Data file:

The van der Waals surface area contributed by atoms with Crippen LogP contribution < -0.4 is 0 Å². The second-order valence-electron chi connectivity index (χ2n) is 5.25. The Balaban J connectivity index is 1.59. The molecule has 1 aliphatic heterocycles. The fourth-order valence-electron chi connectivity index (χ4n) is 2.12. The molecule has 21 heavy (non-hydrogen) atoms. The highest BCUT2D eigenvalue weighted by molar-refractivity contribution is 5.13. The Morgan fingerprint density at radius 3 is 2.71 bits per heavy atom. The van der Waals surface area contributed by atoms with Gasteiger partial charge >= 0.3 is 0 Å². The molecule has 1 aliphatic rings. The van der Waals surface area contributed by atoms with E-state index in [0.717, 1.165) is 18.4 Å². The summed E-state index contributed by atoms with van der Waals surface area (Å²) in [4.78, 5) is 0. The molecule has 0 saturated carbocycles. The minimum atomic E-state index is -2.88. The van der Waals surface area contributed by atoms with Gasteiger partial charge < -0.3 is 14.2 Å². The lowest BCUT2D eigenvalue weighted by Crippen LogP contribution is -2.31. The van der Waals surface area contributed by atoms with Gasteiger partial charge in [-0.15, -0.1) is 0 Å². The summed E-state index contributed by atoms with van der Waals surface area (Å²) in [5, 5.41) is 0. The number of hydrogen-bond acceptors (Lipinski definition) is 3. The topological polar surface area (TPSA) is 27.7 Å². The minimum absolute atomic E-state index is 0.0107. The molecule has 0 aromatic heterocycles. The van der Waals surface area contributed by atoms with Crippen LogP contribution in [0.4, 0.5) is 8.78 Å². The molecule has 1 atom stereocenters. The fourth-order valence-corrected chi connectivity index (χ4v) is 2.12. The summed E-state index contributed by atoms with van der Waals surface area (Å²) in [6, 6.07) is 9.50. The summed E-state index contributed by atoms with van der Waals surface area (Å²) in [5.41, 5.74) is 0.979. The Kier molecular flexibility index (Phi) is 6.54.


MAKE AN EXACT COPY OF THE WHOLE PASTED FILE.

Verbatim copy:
The van der Waals surface area contributed by atoms with Crippen LogP contribution < -0.4 is 0 Å². The second-order valence-electron chi connectivity index (χ2n) is 5.25. The Balaban J connectivity index is 1.59. The molecule has 1 aliphatic heterocycles. The fourth-order valence-electron chi connectivity index (χ4n) is 2.12. The molecule has 21 heavy (non-hydrogen) atoms. The highest BCUT2D eigenvalue weighted by molar-refractivity contribution is 5.13. The Morgan fingerprint density at radius 3 is 2.71 bits per heavy atom. The van der Waals surface area contributed by atoms with Gasteiger partial charge >= 0.3 is 0 Å². The molecule has 1 aliphatic rings. The van der Waals surface area contributed by atoms with E-state index in [0.717, 1.165) is 18.4 Å². The summed E-state index contributed by atoms with van der Waals surface area (Å²) in [4.78, 5) is 0. The molecule has 0 saturated carbocycles. The minimum atomic E-state index is -2.88. The van der Waals surface area contributed by atoms with Gasteiger partial charge < -0.3 is 14.2 Å². The lowest BCUT2D eigenvalue weighted by Crippen LogP contribution is -2.31. The van der Waals surface area contributed by atoms with Gasteiger partial charge in [-0.15, -0.1) is 0 Å². The summed E-state index contributed by atoms with van der Waals surface area (Å²) in [5, 5.41) is 0. The number of hydrogen-bond acceptors (Lipinski definition) is 3. The topological polar surface area (TPSA) is 27.7 Å². The minimum absolute atomic E-state index is 0.0107. The molecule has 0 aromatic heterocycles. The van der Waals surface area contributed by atoms with Crippen LogP contribution in [0.4, 0.5) is 8.78 Å². The molecule has 1 atom stereocenters. The fourth-order valence-corrected chi connectivity index (χ4v) is 2.12. The summed E-state index contributed by atoms with van der Waals surface area (Å²) in [6, 6.07) is 9.50. The summed E-state index contributed by atoms with van der Waals surface area (Å²) in [5.41, 5.74) is 0.979. The Kier molecular flexibility index (Phi) is 6.54.